After Park Lane I went through Peter Kirk Park to the library.  The narrow pathway meant I had to dismount when an elderly couple passed the other way, but it was preferable to going around on the roads.  Then back up the hill and across the 80th St bridge and home.

In the end, I got to ride to a few errands.  Stretches of the ride were quite pleasant.  I very much regret using the bike lane and being forced onto a sharrow on 98th.  In the future I think I will work harder to just avoid this trip and therefore all of the businesses in Juanita Village.  The biking distance plus the bad connections end up being too much.  I don’t want to drive those roads either.  Metro 245/255 is an option.  Like most of Bellevue, my best option is probably to run alone.  Or not go.

Returning to explore

When I got up this morning, I wasn’t planning a big bike adventure. I was planning to walk to our neighborhood park this morning after we were done with school. But then it became clear that a grocery store trip was in order, and I’d been wanting to go back to check out Carillon Woods Park, and if not today, than when? So off we went, to a new park and PCC.

It’s a nice park, with a nice playground, a climbing rock, and wooded area for exploring. I even found a staple-like sign to lock up the bike.


It’s a block off of 108th Ave, an arterial. But I’d seen a neighborhood street that ran parallel to 108th, so took that and found a big hill. I’m not sure what I will do next time – I don’t really want to ride 108th, but even assisted I don’t want to ride extra hills, either.

After our explorations, we were off to the grocery store. I was pleased to find the parking space next to the bike rack open, so… I took it, too. I felt a little bad using two parking spaces for one bike, but the only cargo bike-usable bike parking spot is really too close to the space for a car to be there also.


We loaded up, and went back home for lunch and naps.


I did make the 4yo walk up the corkscrew at 60th. This load is too big and this hill too steep even with a stokemonkey.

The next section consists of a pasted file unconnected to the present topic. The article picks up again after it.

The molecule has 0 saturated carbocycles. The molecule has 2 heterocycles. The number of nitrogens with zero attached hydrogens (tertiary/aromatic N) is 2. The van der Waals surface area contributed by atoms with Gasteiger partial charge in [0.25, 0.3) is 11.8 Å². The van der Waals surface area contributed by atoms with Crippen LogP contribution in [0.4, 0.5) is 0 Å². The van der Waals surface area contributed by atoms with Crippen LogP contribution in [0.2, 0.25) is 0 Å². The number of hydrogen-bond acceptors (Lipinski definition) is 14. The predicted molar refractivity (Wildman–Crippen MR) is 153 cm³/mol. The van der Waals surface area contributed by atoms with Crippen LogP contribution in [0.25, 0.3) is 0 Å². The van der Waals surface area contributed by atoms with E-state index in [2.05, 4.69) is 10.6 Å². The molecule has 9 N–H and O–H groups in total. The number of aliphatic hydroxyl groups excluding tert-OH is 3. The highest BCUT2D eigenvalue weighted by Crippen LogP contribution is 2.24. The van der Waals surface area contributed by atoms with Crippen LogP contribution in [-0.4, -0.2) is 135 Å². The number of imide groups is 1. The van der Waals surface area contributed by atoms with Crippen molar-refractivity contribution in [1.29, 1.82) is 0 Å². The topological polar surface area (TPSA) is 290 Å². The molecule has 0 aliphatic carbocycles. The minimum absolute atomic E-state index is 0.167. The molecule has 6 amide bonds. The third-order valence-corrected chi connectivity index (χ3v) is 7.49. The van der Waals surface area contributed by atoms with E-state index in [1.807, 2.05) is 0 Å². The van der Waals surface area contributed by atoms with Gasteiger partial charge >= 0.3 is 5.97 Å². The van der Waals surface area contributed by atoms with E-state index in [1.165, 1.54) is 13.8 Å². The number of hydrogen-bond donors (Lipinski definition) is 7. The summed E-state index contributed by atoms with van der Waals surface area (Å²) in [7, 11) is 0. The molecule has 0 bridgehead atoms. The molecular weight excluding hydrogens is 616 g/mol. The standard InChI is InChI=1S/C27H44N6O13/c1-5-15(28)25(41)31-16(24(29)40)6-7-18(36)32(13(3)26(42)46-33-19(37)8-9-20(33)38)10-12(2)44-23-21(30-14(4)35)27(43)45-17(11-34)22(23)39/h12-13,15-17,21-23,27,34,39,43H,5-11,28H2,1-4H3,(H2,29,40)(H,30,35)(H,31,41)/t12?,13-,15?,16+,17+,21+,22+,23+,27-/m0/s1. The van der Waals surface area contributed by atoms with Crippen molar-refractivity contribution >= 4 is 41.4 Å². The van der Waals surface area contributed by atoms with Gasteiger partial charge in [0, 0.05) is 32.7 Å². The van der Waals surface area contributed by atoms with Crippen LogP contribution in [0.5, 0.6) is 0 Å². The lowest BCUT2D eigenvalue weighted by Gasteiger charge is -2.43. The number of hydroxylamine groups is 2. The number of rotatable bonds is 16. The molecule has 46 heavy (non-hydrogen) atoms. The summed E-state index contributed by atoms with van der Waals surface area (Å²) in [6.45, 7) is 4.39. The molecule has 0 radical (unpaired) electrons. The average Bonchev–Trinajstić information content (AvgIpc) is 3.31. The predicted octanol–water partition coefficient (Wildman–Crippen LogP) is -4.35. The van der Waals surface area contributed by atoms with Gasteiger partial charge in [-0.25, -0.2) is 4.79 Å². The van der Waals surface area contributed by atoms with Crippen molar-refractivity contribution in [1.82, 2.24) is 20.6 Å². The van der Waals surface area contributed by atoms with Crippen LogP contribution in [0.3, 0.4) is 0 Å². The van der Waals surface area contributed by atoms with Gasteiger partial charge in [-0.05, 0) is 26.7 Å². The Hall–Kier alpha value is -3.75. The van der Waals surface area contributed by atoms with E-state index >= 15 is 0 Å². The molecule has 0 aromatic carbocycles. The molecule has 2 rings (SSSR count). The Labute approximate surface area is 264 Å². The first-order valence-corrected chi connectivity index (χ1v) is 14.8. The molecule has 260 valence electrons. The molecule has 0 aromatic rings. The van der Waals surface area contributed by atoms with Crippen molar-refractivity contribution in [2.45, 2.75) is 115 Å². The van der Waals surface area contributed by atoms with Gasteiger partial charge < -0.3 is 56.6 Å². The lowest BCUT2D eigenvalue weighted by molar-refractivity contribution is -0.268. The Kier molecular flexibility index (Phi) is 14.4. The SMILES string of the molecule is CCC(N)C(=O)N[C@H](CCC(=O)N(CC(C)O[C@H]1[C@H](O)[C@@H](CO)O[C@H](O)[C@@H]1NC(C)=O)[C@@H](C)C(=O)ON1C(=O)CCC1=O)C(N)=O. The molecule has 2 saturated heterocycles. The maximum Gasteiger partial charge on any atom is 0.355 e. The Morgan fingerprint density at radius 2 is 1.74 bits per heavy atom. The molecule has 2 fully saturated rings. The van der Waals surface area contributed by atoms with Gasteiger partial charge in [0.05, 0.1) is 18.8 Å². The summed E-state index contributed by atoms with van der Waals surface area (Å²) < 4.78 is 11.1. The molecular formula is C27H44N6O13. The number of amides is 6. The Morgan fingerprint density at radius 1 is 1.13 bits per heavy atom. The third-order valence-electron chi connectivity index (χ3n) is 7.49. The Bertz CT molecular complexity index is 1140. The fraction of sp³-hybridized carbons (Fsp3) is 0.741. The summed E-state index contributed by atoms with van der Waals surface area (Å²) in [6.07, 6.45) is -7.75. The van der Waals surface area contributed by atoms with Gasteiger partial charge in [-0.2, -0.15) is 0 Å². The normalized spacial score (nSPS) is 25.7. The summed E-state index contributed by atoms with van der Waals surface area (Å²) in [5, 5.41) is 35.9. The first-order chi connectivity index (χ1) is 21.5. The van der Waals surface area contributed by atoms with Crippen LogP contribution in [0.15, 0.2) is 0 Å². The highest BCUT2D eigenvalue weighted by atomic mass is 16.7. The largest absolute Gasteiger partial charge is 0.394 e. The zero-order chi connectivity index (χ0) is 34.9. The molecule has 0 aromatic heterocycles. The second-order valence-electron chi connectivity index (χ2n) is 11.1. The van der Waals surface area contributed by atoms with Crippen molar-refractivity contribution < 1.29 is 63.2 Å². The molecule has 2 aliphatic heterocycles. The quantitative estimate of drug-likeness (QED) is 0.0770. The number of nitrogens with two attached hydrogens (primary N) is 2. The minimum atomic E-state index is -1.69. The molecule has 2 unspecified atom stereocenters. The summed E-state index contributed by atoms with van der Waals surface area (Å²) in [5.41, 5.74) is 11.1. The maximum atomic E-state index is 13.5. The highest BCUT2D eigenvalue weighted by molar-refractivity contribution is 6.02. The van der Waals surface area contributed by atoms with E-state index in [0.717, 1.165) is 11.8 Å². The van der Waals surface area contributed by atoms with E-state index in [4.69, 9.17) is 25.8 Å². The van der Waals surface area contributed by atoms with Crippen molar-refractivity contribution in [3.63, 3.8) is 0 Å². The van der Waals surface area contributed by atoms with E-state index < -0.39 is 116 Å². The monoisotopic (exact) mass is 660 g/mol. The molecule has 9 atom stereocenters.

Michelle’s errandonnee #2-6

Hooray! The bike is back! And we’ve managed to fit in a whole lot of life-on-a-bike in the last two days.

Errand #2: meeting friends at the park

Possible categories: personal (family?) care, social call, arts & entertainment (hey, a park is entertainment!)

Distance: 3.5 miles, cumulative 5.5 miles

Kids toted: 4

Observations: The babies have really expanded their language skills since the last time they were on the bike. It’s really fun to have two more voices adding to the “wheeee!” when we go down the hill.

Errand #3: a meeting of my twin club

Possible categories: personal care, social call

Distance: 6 miles, cumulative 11.5 miles

Kids toted: none

Observations: I took the Cross Kirkland Corridor on the way there, and it was nice to see so many people out on this lovely evening. I haven’t yet found a bike rack at the church where we meet, so I rolled the bike inside the basement where the meeting rooms are. Coming home, it was dark, so I stayed on the streets. Crossing 85th St, I used the crosswalk button, and the 30-second countdown gave me plenty of time to get across. If I wait in the lane for the light to trigger, I can’t get through the intersection before the light is red.

Errand #4: failing to apply for passports

Possible categories: personal business

Observations: The kids and I met Mark in Redmond to apply for passports for our upcoming trip to Holland. But I forgot the checkbook, so we’ll get to do this errand again! There was a bike rack right next to the door of the courthouse (good job, Redmond!), but it was up against the wall like the racks at the library. I used the whole rack to get close enough sideways.

Errand #5: stopping by the bike shop to have the front brake adjusted

Possible categories: store, personal business (since we didn’t buy anything)

Observations: it’s hard to get this rig through a door of an old building. We got the trailer stuck and had to unhook it.

Errand #6: another park stop

Possible categories: personal care, arts & entertainment

Distance (for errands 4-6): 9 miles, cumulative 20.5

Kids toted (for errands 4-6): 4

Observations: I noted on the way down the hill that they were repaving the parking lot at Grass Lawn Park, and how it would be a perfect day to go there by bike, too bad we were too busy. We had some extra time with the failure of Errand #4, so we stopped to play on the way home.

Halfway there, errand-wise. 2/3 there, mileage wise! I am so glad to be back on my bike!